DOST, Army asked to clarify alleged links to cyberattacks


Posted at Jun 30 2021 05:16 PM

MANILA - Days after linking government agencies to cyberattacks against 2 online alternative news websites, a Sweden-based digital forensics group said several of its questions remain unanswered despite the agencies’ denial of involvement in these incidents. 

Qurium, a Swedish registered non-for-profit foundation, earlier said that from May-June it received brief but frequent distributed denial of service (DDOS) attacks against the media outlets, as well as, the website of human rights group Karapatan. 

A DDOS attack aims to crash or severely slow down a website so that users can't access it.

The news outlets and human rights group were previously tagged by government officials as fronts for the Communist Party of the Philippines and the New People’s Army. 

One of the attacks was traced to a machine with an IP address from the Department of Science and Technology (DOST), while another attack was traced to a machine using an IP address from the Philippine Army.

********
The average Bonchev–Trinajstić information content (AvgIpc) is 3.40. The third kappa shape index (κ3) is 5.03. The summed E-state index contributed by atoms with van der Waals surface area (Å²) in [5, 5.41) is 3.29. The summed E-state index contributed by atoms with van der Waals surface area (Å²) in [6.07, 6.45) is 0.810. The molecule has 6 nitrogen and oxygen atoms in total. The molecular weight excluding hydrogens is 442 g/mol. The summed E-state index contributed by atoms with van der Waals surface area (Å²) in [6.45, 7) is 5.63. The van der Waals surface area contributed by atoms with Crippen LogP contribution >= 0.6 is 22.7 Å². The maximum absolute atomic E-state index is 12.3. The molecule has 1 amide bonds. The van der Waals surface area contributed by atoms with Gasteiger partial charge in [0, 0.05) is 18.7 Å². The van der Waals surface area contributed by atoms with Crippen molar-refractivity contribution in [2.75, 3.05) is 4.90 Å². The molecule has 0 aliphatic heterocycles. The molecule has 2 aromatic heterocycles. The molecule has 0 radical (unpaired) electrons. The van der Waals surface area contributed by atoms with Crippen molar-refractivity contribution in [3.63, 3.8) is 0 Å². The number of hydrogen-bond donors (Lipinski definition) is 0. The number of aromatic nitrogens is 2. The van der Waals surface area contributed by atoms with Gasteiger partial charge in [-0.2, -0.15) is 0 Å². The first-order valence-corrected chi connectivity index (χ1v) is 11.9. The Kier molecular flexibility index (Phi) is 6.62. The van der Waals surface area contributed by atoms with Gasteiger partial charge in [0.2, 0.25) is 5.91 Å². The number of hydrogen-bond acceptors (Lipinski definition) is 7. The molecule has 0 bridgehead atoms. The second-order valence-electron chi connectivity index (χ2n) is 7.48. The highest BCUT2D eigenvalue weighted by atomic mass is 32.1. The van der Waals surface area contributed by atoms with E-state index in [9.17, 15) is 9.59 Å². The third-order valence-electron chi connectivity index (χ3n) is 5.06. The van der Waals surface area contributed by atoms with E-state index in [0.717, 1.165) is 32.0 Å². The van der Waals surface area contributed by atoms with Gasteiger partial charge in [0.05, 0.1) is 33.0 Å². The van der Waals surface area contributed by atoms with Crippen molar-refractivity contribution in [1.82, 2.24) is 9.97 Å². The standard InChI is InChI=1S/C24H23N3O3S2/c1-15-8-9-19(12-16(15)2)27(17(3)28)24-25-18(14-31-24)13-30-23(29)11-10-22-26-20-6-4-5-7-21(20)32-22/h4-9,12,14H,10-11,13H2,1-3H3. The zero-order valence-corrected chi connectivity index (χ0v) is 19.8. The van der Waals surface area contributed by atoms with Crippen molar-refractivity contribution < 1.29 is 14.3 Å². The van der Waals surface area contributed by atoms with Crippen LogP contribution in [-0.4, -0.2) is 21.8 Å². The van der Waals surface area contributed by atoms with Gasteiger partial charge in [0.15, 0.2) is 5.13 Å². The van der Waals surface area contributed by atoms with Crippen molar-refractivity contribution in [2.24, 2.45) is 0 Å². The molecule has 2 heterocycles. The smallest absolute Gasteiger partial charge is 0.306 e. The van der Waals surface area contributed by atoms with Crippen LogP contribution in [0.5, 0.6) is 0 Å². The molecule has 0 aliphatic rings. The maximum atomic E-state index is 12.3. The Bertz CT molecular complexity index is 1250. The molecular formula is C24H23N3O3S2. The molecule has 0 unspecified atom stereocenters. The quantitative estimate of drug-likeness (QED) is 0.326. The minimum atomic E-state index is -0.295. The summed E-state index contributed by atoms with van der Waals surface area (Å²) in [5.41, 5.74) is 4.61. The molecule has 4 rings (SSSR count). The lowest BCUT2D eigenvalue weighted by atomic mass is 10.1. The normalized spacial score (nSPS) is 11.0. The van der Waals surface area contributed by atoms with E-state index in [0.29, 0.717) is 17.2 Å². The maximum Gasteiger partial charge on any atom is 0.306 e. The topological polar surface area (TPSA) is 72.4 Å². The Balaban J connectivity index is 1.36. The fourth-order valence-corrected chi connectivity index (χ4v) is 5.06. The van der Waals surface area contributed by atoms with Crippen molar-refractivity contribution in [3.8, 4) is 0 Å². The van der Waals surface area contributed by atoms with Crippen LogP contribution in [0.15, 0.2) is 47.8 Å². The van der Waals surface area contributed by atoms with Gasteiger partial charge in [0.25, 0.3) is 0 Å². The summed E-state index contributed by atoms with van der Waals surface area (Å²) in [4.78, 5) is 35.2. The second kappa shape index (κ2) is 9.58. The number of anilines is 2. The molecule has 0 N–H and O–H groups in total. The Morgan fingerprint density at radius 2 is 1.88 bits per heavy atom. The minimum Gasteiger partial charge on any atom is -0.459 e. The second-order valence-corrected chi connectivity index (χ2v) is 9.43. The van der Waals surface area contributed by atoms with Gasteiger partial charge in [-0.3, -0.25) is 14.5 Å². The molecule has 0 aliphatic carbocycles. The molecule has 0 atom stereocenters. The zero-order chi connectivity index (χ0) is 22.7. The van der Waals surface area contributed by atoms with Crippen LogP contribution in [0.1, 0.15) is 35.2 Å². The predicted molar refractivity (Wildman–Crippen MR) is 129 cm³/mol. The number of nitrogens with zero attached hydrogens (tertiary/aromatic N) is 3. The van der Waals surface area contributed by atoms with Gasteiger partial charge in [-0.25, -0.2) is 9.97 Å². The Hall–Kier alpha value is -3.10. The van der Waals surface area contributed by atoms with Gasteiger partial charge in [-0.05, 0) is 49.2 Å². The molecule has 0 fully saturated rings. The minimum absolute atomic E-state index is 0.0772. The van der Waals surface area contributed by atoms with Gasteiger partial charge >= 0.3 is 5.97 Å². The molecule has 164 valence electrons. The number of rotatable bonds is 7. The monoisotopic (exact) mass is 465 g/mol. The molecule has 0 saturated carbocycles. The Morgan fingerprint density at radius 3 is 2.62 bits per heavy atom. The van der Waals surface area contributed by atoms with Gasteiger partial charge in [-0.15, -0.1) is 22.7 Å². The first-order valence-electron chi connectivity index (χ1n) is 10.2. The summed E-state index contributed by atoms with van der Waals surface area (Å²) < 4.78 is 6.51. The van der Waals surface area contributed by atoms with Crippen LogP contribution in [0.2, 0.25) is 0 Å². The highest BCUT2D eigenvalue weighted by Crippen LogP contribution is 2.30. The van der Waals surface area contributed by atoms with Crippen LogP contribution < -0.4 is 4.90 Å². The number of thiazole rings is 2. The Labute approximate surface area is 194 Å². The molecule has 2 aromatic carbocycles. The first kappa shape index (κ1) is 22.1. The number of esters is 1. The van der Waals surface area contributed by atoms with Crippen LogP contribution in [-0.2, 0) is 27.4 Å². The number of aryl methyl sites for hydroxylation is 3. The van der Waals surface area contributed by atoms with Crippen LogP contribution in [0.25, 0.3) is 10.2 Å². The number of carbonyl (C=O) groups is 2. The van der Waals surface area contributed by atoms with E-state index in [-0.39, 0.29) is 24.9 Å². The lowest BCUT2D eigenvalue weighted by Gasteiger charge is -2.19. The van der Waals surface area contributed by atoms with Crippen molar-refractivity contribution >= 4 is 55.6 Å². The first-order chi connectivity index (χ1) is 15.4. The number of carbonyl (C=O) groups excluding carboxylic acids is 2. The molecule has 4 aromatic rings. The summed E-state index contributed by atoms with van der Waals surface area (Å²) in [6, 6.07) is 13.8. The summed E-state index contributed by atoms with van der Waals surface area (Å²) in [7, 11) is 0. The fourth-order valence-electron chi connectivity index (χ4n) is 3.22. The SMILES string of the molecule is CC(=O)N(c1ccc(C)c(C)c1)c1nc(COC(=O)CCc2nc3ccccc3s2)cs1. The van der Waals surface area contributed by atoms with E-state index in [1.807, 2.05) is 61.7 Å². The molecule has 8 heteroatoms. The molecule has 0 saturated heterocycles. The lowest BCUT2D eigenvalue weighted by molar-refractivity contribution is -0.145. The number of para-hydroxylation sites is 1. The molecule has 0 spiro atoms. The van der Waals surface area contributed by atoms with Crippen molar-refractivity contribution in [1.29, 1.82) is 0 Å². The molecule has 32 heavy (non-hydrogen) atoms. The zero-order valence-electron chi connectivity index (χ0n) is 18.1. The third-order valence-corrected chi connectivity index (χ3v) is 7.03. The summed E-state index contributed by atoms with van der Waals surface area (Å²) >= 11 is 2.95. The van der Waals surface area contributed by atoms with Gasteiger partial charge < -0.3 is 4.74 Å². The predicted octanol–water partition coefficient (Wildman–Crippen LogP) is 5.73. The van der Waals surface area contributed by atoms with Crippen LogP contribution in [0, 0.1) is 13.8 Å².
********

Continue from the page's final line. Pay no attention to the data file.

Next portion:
Both the DOST and the military quickly denied links to the cyberattacks. 

The DOST said the IP address tracked to the DOST “does not translate to the Department’s involvement in the matter." 

IP addresses come from the Asia Pacific Network Information Centre (APNIC), the regional registry that distributes and manages these in the Asia Pacific region. These addresses were registered with the DOST because it was the Department that received them, the DOST explained. These IP addresses have already been distributed to other government agencies, DOST added.

The Philippine Army, meanwhile, said it "respects" freedom of expression and will “look into” these attacks. 

Despite these explanations and assurances, Qurium said the government has yet to explain which organization or institution operates behind one of the IP addresses mentioned in the report, namely "202.90.137{.}42".

Qurium also asked: “Why such organization and their Abuse Handling details are not properly reflected in the APNIC Whois Database or any other public resource to speed up “Network Abuse” resolution?” 

Finally, the digital forensics group also asked about an email address that appeared to be from the military, which figured in the cyberattacks.

“Who is” 

Last year, Facebook took down several pages and accounts linked to the military for violating its community standards.


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